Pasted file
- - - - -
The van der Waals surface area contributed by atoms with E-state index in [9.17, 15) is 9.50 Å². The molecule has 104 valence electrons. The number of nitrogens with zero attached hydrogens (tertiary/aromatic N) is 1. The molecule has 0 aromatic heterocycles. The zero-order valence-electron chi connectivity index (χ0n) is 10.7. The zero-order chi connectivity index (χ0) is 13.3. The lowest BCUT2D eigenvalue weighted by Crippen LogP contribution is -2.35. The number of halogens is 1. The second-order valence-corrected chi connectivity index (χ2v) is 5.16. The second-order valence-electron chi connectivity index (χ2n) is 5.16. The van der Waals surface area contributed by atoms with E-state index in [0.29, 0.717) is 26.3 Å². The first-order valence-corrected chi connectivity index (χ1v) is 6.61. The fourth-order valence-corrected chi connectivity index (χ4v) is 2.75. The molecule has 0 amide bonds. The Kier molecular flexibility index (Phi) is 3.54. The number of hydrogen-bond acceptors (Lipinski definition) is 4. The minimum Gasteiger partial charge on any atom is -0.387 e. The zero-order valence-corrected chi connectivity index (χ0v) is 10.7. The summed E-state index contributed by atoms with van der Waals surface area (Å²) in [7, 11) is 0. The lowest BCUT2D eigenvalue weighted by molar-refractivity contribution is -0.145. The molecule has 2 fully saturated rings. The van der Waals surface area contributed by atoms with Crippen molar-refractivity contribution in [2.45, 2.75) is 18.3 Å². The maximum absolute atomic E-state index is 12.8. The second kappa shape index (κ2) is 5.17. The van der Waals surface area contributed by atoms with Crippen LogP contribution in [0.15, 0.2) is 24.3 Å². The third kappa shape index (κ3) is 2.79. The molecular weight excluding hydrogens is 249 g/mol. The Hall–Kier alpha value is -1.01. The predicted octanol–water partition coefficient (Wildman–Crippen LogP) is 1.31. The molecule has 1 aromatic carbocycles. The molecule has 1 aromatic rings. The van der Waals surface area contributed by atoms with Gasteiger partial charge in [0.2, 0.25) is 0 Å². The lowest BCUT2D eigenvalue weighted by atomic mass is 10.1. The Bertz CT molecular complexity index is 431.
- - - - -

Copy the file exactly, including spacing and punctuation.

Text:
The van der Waals surface area contributed by atoms with E-state index in [9.17, 15) is 9.50 Å². The molecule has 104 valence electrons. The number of nitrogens with zero attached hydrogens (tertiary/aromatic N) is 1. The molecule has 0 aromatic heterocycles. The zero-order valence-electron chi connectivity index (χ0n) is 10.7. The zero-order chi connectivity index (χ0) is 13.3. The lowest BCUT2D eigenvalue weighted by Crippen LogP contribution is -2.35. The number of halogens is 1. The second-order valence-corrected chi connectivity index (χ2v) is 5.16. The second-order valence-electron chi connectivity index (χ2n) is 5.16. The van der Waals surface area contributed by atoms with E-state index in [0.29, 0.717) is 26.3 Å². The first-order valence-corrected chi connectivity index (χ1v) is 6.61. The fourth-order valence-corrected chi connectivity index (χ4v) is 2.75. The molecule has 0 amide bonds. The Kier molecular flexibility index (Phi) is 3.54. The number of hydrogen-bond acceptors (Lipinski definition) is 4. The minimum Gasteiger partial charge on any atom is -0.387 e. The zero-order valence-corrected chi connectivity index (χ0v) is 10.7. The summed E-state index contributed by atoms with van der Waals surface area (Å²) in [7, 11) is 0. The lowest BCUT2D eigenvalue weighted by molar-refractivity contribution is -0.145. The molecule has 2 fully saturated rings. The van der Waals surface area contributed by atoms with Crippen molar-refractivity contribution in [2.45, 2.75) is 18.3 Å². The maximum absolute atomic E-state index is 12.8. The second kappa shape index (κ2) is 5.17. The van der Waals surface area contributed by atoms with Crippen LogP contribution in [0.15, 0.2) is 24.3 Å². The third kappa shape index (κ3) is 2.79. The molecular weight excluding hydrogens is 249 g/mol. The Hall–Kier alpha value is -1.01. The predicted octanol–water partition coefficient (Wildman–Crippen LogP) is 1.31. The molecule has 1 aromatic carbocycles. The molecule has 1 aromatic rings. The van der Waals surface area contributed by atoms with Gasteiger partial charge in [0.2, 0.25) is 0 Å². The lowest BCUT2D eigenvalue weighted by atomic mass is 10.1. The Bertz CT molecular complexity index is 431.